Life and work
Sanderling was born in Arys, Kingdom of Prussia, German Empire (now Orzysz, Poland), to Jewish parents. His early work at the Deutsche Oper Berlin, where he served as repetiteur (rehearsal director) for Wilhelm Furtwängler and Erich Kleiber, was cut short when the Nazi regime removed him from his post because he was Jewish. He then left for the Soviet Union in 1936, where he worked with the Moscow Radio Symphony Orchestra. From 1942 to 1960, he was joint principal conductor with Yevgeny Mravinsky of the Leningrad Philharmonic. As a German refugee with a broad cultural outlook, he grew very close to Dmitri Shostakovich.
Sanderling was a favorite of musicians world over. His easy going conducting manner proved he could get the finest results with orchestras of much lesser calibre. His Brahms and Sibelius cycles are held in highest critical acclaim. Listeners may note a warmth of approach more akin to old world conductors rather than the current "jet-set" style modern interpreters.
He returned to East Germany where he led the Berlin Symphony Orchestra and Dresden Staatskapelle. He made his British debut in 1970. He later became particularly associated with the Philharmonia Orchestra in London starting in January 1980, with a series of performances of the complete Beethoven symphonies at Wembley. The Philharmonia later appointed Sanderling their Conductor Emeritus. He was also Emeritus Conductor of the Madrid Symphony Orchestra.
Sanderling had conducted several major symphony orchestras, including the Los Angeles Philharmonic, who had asked Sanderling to be the permanent conductor of the orchestra, however, Sanderling's commitments made him refuse the offer. Martin Bernheimer praised Sanderling's conducting skills. He announced his retirement from conducting in 2002.
His recordings include sets of the complete Beethoven symphonies with the Philharmonia Orchestra, and the piano concertos with pianist Mitsuko Uchida, Nos. 3, 4 with the Royal Concertgebouw Orchestra and Nos. 1, 2 and 5 with the Bavarian Radio Symphony Orchestra. He was among the first conductors to perform and record Deryck Cooke's completion of Gustav Mahler's 10th symphony, which his friend Berthold Goldschmidt had premiered.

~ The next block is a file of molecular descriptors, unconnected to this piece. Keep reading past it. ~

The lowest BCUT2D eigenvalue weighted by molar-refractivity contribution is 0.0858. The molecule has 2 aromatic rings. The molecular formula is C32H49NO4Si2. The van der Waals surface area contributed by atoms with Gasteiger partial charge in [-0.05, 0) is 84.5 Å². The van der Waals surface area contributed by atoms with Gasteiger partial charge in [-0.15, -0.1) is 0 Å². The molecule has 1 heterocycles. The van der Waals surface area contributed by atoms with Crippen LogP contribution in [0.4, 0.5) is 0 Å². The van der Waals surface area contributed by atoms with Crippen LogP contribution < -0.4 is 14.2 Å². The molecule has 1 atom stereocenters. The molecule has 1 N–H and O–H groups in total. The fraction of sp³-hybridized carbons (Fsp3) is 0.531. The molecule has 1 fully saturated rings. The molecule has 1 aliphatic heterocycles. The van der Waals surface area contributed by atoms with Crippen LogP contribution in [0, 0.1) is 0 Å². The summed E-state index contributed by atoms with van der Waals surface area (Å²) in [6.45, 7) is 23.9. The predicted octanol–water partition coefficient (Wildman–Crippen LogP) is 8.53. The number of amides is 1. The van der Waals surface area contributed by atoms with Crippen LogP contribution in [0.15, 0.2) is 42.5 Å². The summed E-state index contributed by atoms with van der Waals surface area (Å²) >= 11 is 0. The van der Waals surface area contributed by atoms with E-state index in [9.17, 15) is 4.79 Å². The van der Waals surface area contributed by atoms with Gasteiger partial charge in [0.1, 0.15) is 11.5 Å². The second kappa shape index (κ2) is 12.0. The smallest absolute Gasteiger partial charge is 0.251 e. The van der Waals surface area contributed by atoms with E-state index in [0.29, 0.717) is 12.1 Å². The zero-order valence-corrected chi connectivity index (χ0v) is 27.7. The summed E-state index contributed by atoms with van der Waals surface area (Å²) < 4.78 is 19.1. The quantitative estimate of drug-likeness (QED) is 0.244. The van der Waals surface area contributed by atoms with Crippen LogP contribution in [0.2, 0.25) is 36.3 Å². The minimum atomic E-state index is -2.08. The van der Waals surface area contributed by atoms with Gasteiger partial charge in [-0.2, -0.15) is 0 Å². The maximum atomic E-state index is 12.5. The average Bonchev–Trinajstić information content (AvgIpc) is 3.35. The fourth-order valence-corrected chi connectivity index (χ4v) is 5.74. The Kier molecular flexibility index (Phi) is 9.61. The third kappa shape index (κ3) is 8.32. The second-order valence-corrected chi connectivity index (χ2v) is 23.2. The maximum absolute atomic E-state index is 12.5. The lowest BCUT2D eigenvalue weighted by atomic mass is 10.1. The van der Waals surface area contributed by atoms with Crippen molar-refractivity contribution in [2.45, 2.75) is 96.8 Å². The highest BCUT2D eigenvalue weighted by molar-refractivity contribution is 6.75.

Sanderling was married twice. His son by his first wife, Nina Bobath, whom he married in 1941, is the conductor Thomas Sanderling. His marriage to his first wife ended in divorce after his return to East Germany in 1960. His second wife was the former Barbara Wagner, a double bassist in the Berlin Symphony Orchestra; they had two sons, the conductor Stefan Sanderling, who in 2002 became music director of the Florida Orchestra, and the cellist/conductor Michael Sanderling.
- 2002: Kurt Sanderling & Ulrich Roloff-Momin: Andere machen Geschichte, ich machte Musik. Parthas, Berlin 2002, 431 pp., ill., discographie, ISBN 3-932529-35-9, (Biography; in German)
- Seine Liebe zu Brahms. Kurt Sanderling unterrichtet die 4. Sinfonie. (with the Radio-Sinfonieorchester Stuttgart of the SWR) Documentation, 60 Min., a film by Norbert Beilharz, First transmission: 2. November 2003, Inhaltsangabe des SWR (German)
- William Grimes, "Kurt Sanderling, Eastern Bloc Conductor, Dies at 98," New York Times, 20 September 2011,| URL=http://www.nytimes.com/2011/09/20/arts/music/kurt-sanderling-eastern-bloc-conductor-dies-at-98.html
- Norman Lebrecht: Great conductor dies. Arts Journal, 18 September 2011
- "Director Honorífico" (in Spanish). Madrid Symphony Orchestra. Retrieved 17 August 2009.
- "Sanderling" Scena; 3 January 2002
- Kurt Sanderling obituary in The Telegraph, 19 September 2011
- Mort du chef d'orchestre Kurt Sanderling - Lefigaro.fr (French), 18 September 2011
- YOMIURI ONLINE (Japanese), 18 September 2011
- Peter Uehling. "Andere machten Geschichte, er machte Musik". Berliner Zeitung. Retrieved 2011-09-21." gestorben, am Sonnabend, zwei Tage vor seinem 99. Geburtstag" (German), 21 September 2011
|Wikimedia Commons has media related to Kurt Sanderling.|
- Erik Eriksson. "Kurt Sanderling Biography". All Music. Retrieved 22 September 2007.
- John Fleming (21 September 2003). "Tearing down the walls". St. Petersburg Times. Retrieved 22 September 2007.
- Discography at the Wayback Machine (archived October 26, 2009)
|Principal Conductor, Konzerthausorchester Berlin